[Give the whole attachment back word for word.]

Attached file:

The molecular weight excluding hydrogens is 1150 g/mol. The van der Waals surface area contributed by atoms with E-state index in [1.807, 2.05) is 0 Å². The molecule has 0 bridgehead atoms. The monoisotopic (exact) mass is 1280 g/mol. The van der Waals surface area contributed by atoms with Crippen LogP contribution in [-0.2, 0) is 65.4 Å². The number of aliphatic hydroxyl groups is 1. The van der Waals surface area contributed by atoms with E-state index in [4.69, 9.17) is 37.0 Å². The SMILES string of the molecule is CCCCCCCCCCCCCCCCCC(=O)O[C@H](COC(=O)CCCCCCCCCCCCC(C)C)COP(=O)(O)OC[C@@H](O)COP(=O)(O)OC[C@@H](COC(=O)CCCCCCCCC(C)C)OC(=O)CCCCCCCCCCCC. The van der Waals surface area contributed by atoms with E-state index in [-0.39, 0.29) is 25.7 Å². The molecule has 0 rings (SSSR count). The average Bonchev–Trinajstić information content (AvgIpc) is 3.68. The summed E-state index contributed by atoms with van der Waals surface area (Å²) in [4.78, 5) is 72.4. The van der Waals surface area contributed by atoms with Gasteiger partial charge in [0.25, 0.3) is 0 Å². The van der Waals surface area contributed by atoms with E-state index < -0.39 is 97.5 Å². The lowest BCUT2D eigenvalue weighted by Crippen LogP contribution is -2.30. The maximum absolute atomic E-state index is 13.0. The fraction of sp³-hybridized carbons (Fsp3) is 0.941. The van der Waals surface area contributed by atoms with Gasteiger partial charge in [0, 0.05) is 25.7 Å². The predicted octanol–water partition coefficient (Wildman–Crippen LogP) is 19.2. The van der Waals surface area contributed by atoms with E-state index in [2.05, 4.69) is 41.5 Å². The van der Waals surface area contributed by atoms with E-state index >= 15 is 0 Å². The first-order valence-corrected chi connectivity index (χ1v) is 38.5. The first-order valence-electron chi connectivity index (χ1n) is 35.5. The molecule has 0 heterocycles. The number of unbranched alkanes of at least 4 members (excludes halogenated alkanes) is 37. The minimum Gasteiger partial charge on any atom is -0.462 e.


The molecular weight excluding hydrogens is 1150 g/mol. The van der Waals surface area contributed by atoms with E-state index in [1.807, 2.05) is 0 Å². The molecule has 0 bridgehead atoms. The monoisotopic (exact) mass is 1280 g/mol. The van der Waals surface area contributed by atoms with Crippen LogP contribution in [-0.2, 0) is 65.4 Å². The number of aliphatic hydroxyl groups is 1. The van der Waals surface area contributed by atoms with E-state index in [4.69, 9.17) is 37.0 Å². The SMILES string of the molecule is CCCCCCCCCCCCCCCCCC(=O)O[C@H](COC(=O)CCCCCCCCCCCCC(C)C)COP(=O)(O)OC[C@@H](O)COP(=O)(O)OC[C@@H](COC(=O)CCCCCCCCC(C)C)OC(=O)CCCCCCCCCCCC. The van der Waals surface area contributed by atoms with E-state index in [-0.39, 0.29) is 25.7 Å². The molecule has 0 rings (SSSR count). The average Bonchev–Trinajstić information content (AvgIpc) is 3.68. The summed E-state index contributed by atoms with van der Waals surface area (Å²) in [4.78, 5) is 72.4. The van der Waals surface area contributed by atoms with Gasteiger partial charge in [0.25, 0.3) is 0 Å². The van der Waals surface area contributed by atoms with E-state index < -0.39 is 97.5 Å². The lowest BCUT2D eigenvalue weighted by Crippen LogP contribution is -2.30. The maximum absolute atomic E-state index is 13.0. The fraction of sp³-hybridized carbons (Fsp3) is 0.941. The van der Waals surface area contributed by atoms with Gasteiger partial charge in [0, 0.05) is 25.7 Å². The predicted octanol–water partition coefficient (Wildman–Crippen LogP) is 19.2. The van der Waals surface area contributed by atoms with E-state index in [2.05, 4.69) is 41.5 Å². The van der Waals surface area contributed by atoms with E-state index >= 15 is 0 Å². The first-order valence-corrected chi connectivity index (χ1v) is 38.5. The first-order valence-electron chi connectivity index (χ1n) is 35.5. The molecule has 0 heterocycles. The number of unbranched alkanes of at least 4 members (excludes halogenated alkanes) is 37. The minimum Gasteiger partial charge on any atom is -0.462 e.